The U.S. Olympic Committee Changes Its Name To Include Paralympic Movement

June 21, 2019
Photo: Paralympic Sled Hockey
U.S. Paralympic hockey players, including Nikko Landeros in the Number 15 jersey, celebrate their win at the 2014 games in Sochi, Russia. 

Board members of the United States Olympic Committee voted unanimously Wednesday night to change the body’s name to the United States Olympic & Paralympic Committee.

The name change and branding will apply to everything involved with the organization. That will include signage at the Colorado Springs-based headquarters and training center to the now-renamed United States Olympic & Paralympic Museum under construction.

“While the name is new, our dedication to Paralympics is an established value, evidenced by the number of Paralympic athletes who receive support and by the strength of the U.S. Paralympic Team,” said Board Chair Susanne Lyons.

The USOPC said American paralympians have been competing since the 1960 games in Rome, with 24 athletes. That increased to 73 athletes earning 36 medals at the PyeongChang Winter Paralympic Games last year.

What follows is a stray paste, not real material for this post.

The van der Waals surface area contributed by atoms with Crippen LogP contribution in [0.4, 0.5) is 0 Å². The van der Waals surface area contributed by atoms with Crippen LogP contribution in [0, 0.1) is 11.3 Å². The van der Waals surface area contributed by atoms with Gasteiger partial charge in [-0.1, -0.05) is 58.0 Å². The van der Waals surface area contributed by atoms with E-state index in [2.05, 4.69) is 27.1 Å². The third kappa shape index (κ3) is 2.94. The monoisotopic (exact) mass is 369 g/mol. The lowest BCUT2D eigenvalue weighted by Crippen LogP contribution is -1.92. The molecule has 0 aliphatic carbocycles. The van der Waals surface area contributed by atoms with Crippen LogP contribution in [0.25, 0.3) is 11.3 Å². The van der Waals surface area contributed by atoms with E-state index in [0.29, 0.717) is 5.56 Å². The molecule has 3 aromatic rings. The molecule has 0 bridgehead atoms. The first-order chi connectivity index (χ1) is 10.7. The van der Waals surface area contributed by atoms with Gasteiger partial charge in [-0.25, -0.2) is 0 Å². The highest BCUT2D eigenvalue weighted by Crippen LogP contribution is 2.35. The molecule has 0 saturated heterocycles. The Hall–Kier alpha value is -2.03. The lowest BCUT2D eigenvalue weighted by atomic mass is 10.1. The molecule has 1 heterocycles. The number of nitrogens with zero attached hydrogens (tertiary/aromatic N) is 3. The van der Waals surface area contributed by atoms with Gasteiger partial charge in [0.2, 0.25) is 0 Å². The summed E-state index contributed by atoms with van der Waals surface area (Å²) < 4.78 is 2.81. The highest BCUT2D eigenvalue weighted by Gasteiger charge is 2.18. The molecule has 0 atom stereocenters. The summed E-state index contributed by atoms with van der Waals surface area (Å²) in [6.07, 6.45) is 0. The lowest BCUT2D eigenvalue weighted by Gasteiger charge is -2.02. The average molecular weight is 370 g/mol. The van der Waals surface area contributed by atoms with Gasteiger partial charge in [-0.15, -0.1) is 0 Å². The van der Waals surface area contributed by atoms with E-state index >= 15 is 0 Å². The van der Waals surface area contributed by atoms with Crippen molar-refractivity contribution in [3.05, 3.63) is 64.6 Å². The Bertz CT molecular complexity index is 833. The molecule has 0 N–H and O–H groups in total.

Speaking on a conference call with reporters, eight-time Paralympic medalist Oksana Masters said she and generations of others have been fighting for such a change. She said it symbolized a lot more than just a new name.

"The USOPC is truly embodying the inclusion of Paralympic athletes and fully incorporating then, including them and celebrating them,” she said.

The United States is one of four countries to run both its Olympic and Paralympic teams through one committee, said Andrew Parsons, the president of the International Paralympic Committee.

That has been the case in the U.S. for years, but Parsons, who is Brazilian, said he believes formalizing that relationship in the new name could serve as a catalyst for increasing enthusiasm for the Paralympic games, especially those in Los Angeles in 2028.

“The U.S. is one of the most important markets, if not the most important market when it comes to sport,” Parsons said, adding American influence often spreads internationally.

“It’ll be a game changer for our movement,” he said.

The name change was made during a week in which members of Colorado’s congressional delegation are pushing for more oversight for the organization in the wake of the sexual assault scandal involving former national gymnastics team doctor, Larry Nassar.